Page:The Passenger Pigeon - Mershon.djvu/28

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The Passenger Pigeon

even corduroy coats are rare. The powder horn is seen as often as the copper flask, and one hunter has a shot belt with two compartments instead of the English pouch. Of guns the assortment is as varied as the number of hunters, but the old, hard-kicking army musket with its iron ramrod is more popular than any other arm.

"We reach the edge of the clearing not a minute too soon. Now and then a distant shot tells us that we are not the first hunters out afield this morning. The guns are cracking everywhere along the road that skirts the woodland, and back in, close to the 'chopping,' some better wing-shots are posted by the openings into the woods where the birds fly lower, but where the shooting is more difficult. It is largely of the 'pick your bird' style, for the flight of a pigeon is very swift, and when they are darting among the tree-tops of a small forest opening, rare skill is required to bag one's birds.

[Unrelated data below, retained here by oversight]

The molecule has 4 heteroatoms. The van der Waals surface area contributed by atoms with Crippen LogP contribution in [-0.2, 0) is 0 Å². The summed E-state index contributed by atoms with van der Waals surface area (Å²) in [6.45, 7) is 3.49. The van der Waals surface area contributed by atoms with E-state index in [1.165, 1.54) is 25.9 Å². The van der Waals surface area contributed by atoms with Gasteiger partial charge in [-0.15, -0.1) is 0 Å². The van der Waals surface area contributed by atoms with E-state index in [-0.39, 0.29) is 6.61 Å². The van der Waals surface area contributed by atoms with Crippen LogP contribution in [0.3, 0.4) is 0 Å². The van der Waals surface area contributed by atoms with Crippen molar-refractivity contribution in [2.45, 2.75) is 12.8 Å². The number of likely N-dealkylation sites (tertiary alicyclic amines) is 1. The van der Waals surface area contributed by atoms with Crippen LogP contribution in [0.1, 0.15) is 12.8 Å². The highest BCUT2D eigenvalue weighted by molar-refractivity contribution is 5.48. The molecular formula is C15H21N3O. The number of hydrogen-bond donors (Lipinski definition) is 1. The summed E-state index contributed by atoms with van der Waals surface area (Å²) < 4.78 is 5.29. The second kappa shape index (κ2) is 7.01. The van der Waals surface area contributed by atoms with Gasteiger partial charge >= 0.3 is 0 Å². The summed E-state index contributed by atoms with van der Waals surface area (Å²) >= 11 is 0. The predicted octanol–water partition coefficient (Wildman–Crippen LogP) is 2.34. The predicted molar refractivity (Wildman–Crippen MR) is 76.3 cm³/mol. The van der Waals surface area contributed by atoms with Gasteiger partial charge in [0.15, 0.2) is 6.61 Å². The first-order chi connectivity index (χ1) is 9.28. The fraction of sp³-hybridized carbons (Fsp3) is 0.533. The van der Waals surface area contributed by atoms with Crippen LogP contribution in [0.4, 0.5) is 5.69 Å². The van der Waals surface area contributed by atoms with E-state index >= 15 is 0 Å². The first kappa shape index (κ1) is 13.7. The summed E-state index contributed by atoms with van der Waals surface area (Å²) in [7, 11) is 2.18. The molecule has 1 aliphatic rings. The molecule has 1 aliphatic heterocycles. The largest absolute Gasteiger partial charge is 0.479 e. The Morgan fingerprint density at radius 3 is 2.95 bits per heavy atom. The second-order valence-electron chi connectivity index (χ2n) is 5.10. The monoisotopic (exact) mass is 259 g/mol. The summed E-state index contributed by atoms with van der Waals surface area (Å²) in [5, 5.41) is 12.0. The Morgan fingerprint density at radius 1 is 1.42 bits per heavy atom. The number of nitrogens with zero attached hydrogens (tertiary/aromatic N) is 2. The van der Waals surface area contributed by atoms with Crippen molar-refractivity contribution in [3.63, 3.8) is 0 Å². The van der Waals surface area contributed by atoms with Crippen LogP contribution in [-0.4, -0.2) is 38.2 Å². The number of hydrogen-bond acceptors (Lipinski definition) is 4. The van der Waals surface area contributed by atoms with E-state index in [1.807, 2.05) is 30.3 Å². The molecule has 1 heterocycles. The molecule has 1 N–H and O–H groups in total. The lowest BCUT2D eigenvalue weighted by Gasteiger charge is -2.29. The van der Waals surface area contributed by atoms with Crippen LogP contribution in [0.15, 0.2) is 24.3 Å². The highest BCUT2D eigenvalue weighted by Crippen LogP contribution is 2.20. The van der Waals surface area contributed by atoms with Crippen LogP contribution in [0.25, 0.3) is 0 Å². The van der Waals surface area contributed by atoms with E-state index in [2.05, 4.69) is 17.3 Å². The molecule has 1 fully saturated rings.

"I prefer to take the flocks, even though they offer me more distant targets, and soon my gun-barrels are as hot as those of the rest of the skirmishers. Sometimes two or three birds drop from a flock at a single discharge, and then several shots may not fetch from on high more than one or two of the long tail-feathers spinning and twisting to the ground. It is fascinating to watch the whirling, shining descent of one of these feathers, and I pick up one and stick it in my cap as a matter of habit.

"This kind of pigeon shooting takes a good gun and